Section 2 of the DCA provides inter alia that, in the case of a body corporate issuing a bounced (dud) cheque, officers like the Director, Manager and so on, shall be held liable, as in the case of an individual drawer.
The only defence to this offence, is if the drawer can prove to the satisfaction of the court, that when the cheque was issued, he/she/it honestly believed that it would be honoured, if presented for payment within the specified period of three months of the date on which the cheque was issued (Section 1(3) of the DCA). Now, how does a Borrower prove this, when at times, a Borrower has to sign not even post-dated cheques but undated cheques, and is not given any notice before they are presented? Notification before presentation is key, whether the cheques are post-dated or undated. What if the Borrower has insufficient funds in the account that the undated cheque was drawn on six months prior, but has funds available in another bank account? In the alternative, could the fact that the cheques may be undated work to the advantage of the Borrower, especially if they are not given notice before the Lender presents them? – that if I didn’t know when the cheques were to be presented for payment, how could I ensure that the account was funded? Food for thought!
Better Monitoring by Lenders
This is not to say that one is condoning people borrowing money which they have absolutely no intention of repaying, but surely, loans can be secured by more lawful means, for instance, by the Lender placing a lien on a Borrower’s goods and warehousing them (if the transaction is in respect of tangible goods), or the Lender having direct access to the proceeds from sales, rents and that kind of thing, apart from having the Borrower use landed property as collateral to secure facilities, depending on the quantum of the loan facility.
I say this because, while Nigerians are quite adept at defaulting on repayment of their loans (sometimes having diverting the borrowed funds to marry new wives and live lavish lifestyles), every so often, there may be genuine reasons for the inability of Borrowers to repay, as at when due. For this reason, it behooves on Lenders to ‘know-their-customers’ very well, in order to separate the wheat from the chaff, and also to monitor the activities of the Borrower from the beginning to the end of the transaction. To avoid funds not being deployed for the purposes for which they were borrowed for in the first place, Lenders need to take more of a keen interest in the business operations of their Borrowers, as opposed to just granting loan facilities and waving Borrowers goodbye until it is time for repayment. Instead, they may, for example, set pre-conditions such as, Lenders being the one to disburse funds to suppliers of raw materials, directly. These type of measures, may assist in making the loan transactions sail more smoothly.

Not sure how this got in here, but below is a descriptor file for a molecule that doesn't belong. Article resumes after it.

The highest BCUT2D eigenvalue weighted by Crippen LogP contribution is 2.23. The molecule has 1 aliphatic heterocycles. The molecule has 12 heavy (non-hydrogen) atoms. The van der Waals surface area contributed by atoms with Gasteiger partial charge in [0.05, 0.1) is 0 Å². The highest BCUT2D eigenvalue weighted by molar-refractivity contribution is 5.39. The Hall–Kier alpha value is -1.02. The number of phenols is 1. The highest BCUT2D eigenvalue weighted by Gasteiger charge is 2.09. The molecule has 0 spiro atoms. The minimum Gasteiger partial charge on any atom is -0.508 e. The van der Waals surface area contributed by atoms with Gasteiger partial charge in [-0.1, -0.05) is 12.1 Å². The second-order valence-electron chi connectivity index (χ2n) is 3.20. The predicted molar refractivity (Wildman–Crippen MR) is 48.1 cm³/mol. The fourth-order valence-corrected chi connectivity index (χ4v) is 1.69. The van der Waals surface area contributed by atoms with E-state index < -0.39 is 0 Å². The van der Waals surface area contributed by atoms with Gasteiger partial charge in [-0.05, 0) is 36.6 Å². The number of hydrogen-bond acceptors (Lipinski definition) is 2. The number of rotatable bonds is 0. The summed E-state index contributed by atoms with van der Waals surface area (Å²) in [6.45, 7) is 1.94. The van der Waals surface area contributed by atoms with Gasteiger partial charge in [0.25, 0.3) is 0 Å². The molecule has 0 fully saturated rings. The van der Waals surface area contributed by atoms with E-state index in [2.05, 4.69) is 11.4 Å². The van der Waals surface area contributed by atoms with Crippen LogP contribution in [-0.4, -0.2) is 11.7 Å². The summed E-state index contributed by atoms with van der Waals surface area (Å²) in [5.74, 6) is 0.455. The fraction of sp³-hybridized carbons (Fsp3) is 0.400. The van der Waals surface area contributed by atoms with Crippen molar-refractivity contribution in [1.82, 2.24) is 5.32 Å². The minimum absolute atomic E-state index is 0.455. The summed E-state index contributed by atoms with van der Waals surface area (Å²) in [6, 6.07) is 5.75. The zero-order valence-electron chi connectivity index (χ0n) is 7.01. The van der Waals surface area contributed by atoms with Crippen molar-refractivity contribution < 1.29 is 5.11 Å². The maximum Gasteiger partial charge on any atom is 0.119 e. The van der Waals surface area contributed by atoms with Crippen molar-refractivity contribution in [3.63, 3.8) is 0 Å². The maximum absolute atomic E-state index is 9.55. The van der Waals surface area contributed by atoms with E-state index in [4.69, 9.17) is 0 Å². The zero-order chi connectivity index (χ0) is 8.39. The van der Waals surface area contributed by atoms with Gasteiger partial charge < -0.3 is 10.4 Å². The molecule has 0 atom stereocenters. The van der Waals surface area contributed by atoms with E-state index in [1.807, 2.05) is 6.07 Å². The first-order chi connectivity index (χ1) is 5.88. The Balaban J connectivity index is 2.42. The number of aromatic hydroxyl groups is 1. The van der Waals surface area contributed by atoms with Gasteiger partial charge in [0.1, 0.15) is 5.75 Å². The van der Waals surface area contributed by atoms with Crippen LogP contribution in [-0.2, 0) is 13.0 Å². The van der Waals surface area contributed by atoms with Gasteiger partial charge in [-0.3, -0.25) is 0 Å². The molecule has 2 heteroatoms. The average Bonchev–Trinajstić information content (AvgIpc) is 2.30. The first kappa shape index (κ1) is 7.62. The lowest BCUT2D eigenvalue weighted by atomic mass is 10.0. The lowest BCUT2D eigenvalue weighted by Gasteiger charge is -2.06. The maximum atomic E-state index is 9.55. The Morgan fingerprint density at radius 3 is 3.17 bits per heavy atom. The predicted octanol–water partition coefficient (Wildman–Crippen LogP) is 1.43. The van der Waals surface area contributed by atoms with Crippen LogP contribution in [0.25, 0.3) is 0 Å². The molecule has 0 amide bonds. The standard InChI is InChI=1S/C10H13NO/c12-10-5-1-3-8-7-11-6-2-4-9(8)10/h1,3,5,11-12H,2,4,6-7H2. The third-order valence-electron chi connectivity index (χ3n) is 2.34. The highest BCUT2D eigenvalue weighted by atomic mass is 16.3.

According to the the Statistician-General of the Federation and the CEO of the National Bureau of Statistics, 41.5 million MSMEs were registered in Nigeria as of 2017. He also mentioned that
“MSMEs offered job opportunities to drive job and wealth creation, as well as income redistribution within the society”. However, access to finance remains one of the biggest impediments to securing the growth of such a viable sector in Nigeria, to make the desired impact on our economy and country, in general. Many of the MSMEs lack sufficient start-up capital and/or working capital, especially because the banks are not usually favourably disposed to lending them money, particularly SMEs for start-ups.
The Secured Transactions in Movable Assets Act 2017
The implementation of the Secured Transactions in Movable Assets Act 2017 (STMAA), whose objectives are to, inter alia: “…..1(a) enhance financial inclusion in Nigeria; (b) stimulate responsible lending to MSMEs; (c) facilitate access to credit secured with movable assets…..”, is imperative. This way, MSMEs and Entrepreneurs can use movable assets like motor vehicles, machinery etc as collateral for loan facilities, as long as they are well described, documented and registered as security interests in the National Collateral Registry, established by the CBN. It is a common occurrence to hear Lenders, whether Banks or OFIs, refuse to accept movable assets as collateral for loans. This should not be so. It is curious that, while a nebulous non-existent so-called CBN policy is allowed by the authorities to be used with gusto and aplomb, the lawful STMAA has not really been allowed to see the light of day, in order to facilitate economic growth in the country!
One thing is certain, as the economy slowly starts to reopen after the Covid-19 lockdown, as a country, one of our priorities should be a re-appraisal of our financing strategy, whether for Banks or OFIs (end this bizarre practice of post-dated and undated cheques as a form of collateral), as it is obvious that, what we presently have is antithetical to economic growth. There really cannot be any ease of doing business, if access to funds remains as uphill a task as it is, in Nigeria.
“THE QUESTION IS, WHY DOES CBN ALLOW OFIS TO CARRY OUT THIS UNWHOLESOME PRACTICE THAT IS AKIN TO UNSUPERVISED, UNREGULATED LOAN SHARKING, WHEN CBN IS DUTY-BOUND TO REGULATE OFIS AND ENSURE THAT THEY OPERATE WELL WITHIN THE CONFINES OF THE LAW?”